Enter your email to read this article
Read news on any topic, in one place, from publishers like The Economist, FT, Bloomberg and more.

From fertiliser to phantom: DNA cracks a century-old mystery about New Zealand's only extinct freshwater fish

The upokororo, or New Zealand grayling (_Prototroctes oxyrhynchus_) Te Papa CC BYNC-ND 4.0, Author provided

In 1923, Te Rangi Hīroa (Sir Peter Buck) documented the last confirmed capture of a special fish – the upokororo or New Zealand grayling.

More than two decades later, the upokororo received full governmental protection, but it was too late. No further sightings were ever confirmed. In 1986, the upokororo was officially listed as extinct.

The upokororo disappeared so quickly that it’s mostly unknown to Western science. But almost a century after the last living upokororo was seen, we are now using ancient DNA to finally provide some answers.

Our research reveals the upokororo’s ancient origins, going back 15 to 23 million years, and a link to its Australian cousins.

From fertiliser to phantom

Historical accounts show the upokororo was once very common in rivers across the country. In the 1800s, cartloads were caught and traded for use as fertiliser and food.

But then it disappeared, likely as a result of a combination of factors – pollution, overfishing, disease and predation by introduced trout.

A historic image showing men catching fish.
A funnel-shaped net is set to capture upokororo in the Waiapu River. Alexander Turnball Library CC BY-NC 4.0, Author provided

Despite its abundance in the past, only a small handful of preserved upokororo still exist in museums today. This is one reason we know so little about this curious fish.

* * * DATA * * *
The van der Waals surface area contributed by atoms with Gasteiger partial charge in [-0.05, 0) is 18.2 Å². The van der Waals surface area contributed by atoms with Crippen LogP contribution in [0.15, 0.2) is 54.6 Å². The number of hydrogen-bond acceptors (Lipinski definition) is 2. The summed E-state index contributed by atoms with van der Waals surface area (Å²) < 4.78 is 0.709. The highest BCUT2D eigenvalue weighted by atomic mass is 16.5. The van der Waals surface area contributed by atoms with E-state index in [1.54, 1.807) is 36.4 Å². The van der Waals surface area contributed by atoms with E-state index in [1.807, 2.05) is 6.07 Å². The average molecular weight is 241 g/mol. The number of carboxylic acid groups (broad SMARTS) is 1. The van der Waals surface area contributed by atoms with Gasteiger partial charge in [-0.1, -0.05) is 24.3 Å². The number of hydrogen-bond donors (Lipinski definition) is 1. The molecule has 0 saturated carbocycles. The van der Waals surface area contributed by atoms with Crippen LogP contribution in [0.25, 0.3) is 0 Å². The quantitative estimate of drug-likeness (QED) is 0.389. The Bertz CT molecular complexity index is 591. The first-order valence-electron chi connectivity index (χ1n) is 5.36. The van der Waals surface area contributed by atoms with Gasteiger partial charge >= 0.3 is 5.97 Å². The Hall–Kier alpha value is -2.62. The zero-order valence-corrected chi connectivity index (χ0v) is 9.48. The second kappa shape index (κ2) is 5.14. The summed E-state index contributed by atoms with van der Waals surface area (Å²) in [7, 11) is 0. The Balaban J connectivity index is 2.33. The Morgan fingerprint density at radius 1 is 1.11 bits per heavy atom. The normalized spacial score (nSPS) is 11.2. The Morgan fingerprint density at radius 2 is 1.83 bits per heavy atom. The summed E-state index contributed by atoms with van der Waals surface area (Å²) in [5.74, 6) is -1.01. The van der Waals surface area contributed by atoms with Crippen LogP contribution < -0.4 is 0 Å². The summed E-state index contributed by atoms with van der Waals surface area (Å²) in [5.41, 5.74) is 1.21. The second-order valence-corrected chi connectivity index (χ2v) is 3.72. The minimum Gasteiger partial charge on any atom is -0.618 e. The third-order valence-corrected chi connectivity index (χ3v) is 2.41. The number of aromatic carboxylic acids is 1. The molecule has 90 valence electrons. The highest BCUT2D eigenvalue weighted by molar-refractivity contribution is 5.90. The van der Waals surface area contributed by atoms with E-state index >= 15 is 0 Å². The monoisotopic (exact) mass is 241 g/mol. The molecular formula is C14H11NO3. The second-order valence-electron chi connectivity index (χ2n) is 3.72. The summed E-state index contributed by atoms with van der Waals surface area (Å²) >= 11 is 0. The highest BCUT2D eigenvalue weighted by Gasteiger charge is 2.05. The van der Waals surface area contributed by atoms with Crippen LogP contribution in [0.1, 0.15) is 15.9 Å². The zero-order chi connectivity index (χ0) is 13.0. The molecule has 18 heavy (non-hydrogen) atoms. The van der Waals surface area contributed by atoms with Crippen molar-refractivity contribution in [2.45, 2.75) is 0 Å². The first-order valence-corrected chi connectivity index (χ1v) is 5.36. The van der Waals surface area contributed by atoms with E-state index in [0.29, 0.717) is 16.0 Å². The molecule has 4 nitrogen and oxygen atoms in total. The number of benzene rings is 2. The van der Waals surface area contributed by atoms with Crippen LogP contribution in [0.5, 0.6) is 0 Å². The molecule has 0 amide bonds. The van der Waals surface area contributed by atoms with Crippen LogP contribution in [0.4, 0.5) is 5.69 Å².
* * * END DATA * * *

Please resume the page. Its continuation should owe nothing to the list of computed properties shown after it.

A second reason is that many of these specimens have been treated with formaldehyde, a chemical that preserves the form of the fish but plays havoc with their DNA.

Fishy frontiers

The DNA in specimens “fixed” with chemicals like formaldehyde gets broken up into small pieces and stuck together. Over time, the DNA becomes more and more damaged.

This is a big challenge for researchers who want to study species like the upokororo and a major reason why extinct fish are understudied compared to other extinct species.

A formalin-fixed specimen fo a New Zealand grayling.
An example of a formalin-fixed New Zealand grayling, caught in the Clutha River (1874). Otago Museum CC BY 4.0, Author provided

Fortunately, new methods have recently been developed that help to isolate and analyse small damaged fragments of DNA. This means genetic analysis of many “wet preserved” specimens like those of the upokororo is now possible for the first time.

Such genetic information can provide new insights into the origin and identity of extinct species.


Read more: How did ancient moa survive the ice age – and what can they teach us about modern climate change?